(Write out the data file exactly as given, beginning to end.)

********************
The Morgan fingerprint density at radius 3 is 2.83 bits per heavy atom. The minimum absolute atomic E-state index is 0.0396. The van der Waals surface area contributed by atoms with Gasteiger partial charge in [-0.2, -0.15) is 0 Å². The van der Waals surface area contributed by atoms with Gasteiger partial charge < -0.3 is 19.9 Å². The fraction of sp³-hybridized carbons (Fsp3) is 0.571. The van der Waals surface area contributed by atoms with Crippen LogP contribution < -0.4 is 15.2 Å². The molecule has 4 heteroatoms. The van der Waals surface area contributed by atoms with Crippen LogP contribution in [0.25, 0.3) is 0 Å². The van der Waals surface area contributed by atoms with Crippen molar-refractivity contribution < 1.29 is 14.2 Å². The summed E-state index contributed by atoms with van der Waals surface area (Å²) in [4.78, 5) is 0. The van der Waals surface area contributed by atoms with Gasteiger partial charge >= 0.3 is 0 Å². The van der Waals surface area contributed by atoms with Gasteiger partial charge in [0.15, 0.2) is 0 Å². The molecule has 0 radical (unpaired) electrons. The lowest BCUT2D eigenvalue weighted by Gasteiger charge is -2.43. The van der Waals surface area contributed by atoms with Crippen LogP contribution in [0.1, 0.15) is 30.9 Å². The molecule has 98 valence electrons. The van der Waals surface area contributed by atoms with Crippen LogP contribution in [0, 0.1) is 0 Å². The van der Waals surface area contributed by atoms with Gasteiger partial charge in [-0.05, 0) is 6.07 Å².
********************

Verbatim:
The Morgan fingerprint density at radius 3 is 2.83 bits per heavy atom. The minimum absolute atomic E-state index is 0.0396. The van der Waals surface area contributed by atoms with Gasteiger partial charge in [-0.2, -0.15) is 0 Å². The van der Waals surface area contributed by atoms with Gasteiger partial charge < -0.3 is 19.9 Å². The fraction of sp³-hybridized carbons (Fsp3) is 0.571. The van der Waals surface area contributed by atoms with Crippen LogP contribution < -0.4 is 15.2 Å². The molecule has 4 heteroatoms. The van der Waals surface area contributed by atoms with Crippen LogP contribution in [0.25, 0.3) is 0 Å². The van der Waals surface area contributed by atoms with Crippen molar-refractivity contribution < 1.29 is 14.2 Å². The summed E-state index contributed by atoms with van der Waals surface area (Å²) in [4.78, 5) is 0. The van der Waals surface area contributed by atoms with Gasteiger partial charge >= 0.3 is 0 Å². The van der Waals surface area contributed by atoms with Gasteiger partial charge in [0.15, 0.2) is 0 Å². The molecule has 0 radical (unpaired) electrons. The lowest BCUT2D eigenvalue weighted by Gasteiger charge is -2.43. The van der Waals surface area contributed by atoms with Crippen LogP contribution in [0.1, 0.15) is 30.9 Å². The molecule has 98 valence electrons. The van der Waals surface area contributed by atoms with Crippen LogP contribution in [0, 0.1) is 0 Å². The van der Waals surface area contributed by atoms with Gasteiger partial charge in [-0.05, 0) is 6.07 Å².